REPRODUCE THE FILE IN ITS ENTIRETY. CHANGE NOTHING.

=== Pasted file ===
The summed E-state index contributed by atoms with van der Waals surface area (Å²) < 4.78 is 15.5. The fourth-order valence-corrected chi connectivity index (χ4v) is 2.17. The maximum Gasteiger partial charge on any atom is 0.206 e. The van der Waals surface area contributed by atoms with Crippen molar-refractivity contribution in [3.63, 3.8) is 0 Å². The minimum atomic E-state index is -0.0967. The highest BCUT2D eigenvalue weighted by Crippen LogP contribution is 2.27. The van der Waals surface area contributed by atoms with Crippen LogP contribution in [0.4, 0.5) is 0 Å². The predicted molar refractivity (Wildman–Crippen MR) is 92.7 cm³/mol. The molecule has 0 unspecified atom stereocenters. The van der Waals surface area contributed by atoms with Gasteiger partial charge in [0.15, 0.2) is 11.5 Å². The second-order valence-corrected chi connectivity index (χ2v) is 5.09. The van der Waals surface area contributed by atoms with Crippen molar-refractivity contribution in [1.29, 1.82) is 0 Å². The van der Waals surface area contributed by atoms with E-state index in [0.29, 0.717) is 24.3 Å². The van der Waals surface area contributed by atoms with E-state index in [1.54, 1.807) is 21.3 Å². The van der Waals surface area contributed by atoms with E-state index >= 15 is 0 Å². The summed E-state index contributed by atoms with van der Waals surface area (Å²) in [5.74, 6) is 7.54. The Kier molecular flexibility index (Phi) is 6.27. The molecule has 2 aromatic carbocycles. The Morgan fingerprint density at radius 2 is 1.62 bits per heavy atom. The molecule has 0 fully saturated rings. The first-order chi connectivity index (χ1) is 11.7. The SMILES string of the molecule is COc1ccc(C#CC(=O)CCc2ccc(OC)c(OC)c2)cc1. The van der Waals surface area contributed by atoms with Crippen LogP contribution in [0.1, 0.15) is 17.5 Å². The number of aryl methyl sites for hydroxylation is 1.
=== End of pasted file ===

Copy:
The summed E-state index contributed by atoms with van der Waals surface area (Å²) < 4.78 is 15.5. The fourth-order valence-corrected chi connectivity index (χ4v) is 2.17. The maximum Gasteiger partial charge on any atom is 0.206 e. The van der Waals surface area contributed by atoms with Crippen molar-refractivity contribution in [3.63, 3.8) is 0 Å². The minimum atomic E-state index is -0.0967. The highest BCUT2D eigenvalue weighted by Crippen LogP contribution is 2.27. The van der Waals surface area contributed by atoms with Crippen LogP contribution in [0.4, 0.5) is 0 Å². The predicted molar refractivity (Wildman–Crippen MR) is 92.7 cm³/mol. The molecule has 0 unspecified atom stereocenters. The van der Waals surface area contributed by atoms with Gasteiger partial charge in [0.15, 0.2) is 11.5 Å². The second-order valence-corrected chi connectivity index (χ2v) is 5.09. The van der Waals surface area contributed by atoms with Crippen molar-refractivity contribution in [1.29, 1.82) is 0 Å². The van der Waals surface area contributed by atoms with E-state index in [0.29, 0.717) is 24.3 Å². The van der Waals surface area contributed by atoms with E-state index in [1.54, 1.807) is 21.3 Å². The van der Waals surface area contributed by atoms with E-state index >= 15 is 0 Å². The summed E-state index contributed by atoms with van der Waals surface area (Å²) in [5.74, 6) is 7.54. The Kier molecular flexibility index (Phi) is 6.27. The molecule has 2 aromatic carbocycles. The Morgan fingerprint density at radius 2 is 1.62 bits per heavy atom. The molecule has 0 fully saturated rings. The first-order chi connectivity index (χ1) is 11.7. The SMILES string of the molecule is COc1ccc(C#CC(=O)CCc2ccc(OC)c(OC)c2)cc1. The van der Waals surface area contributed by atoms with Crippen LogP contribution in [0.1, 0.15) is 17.5 Å². The number of aryl methyl sites for hydroxylation is 1.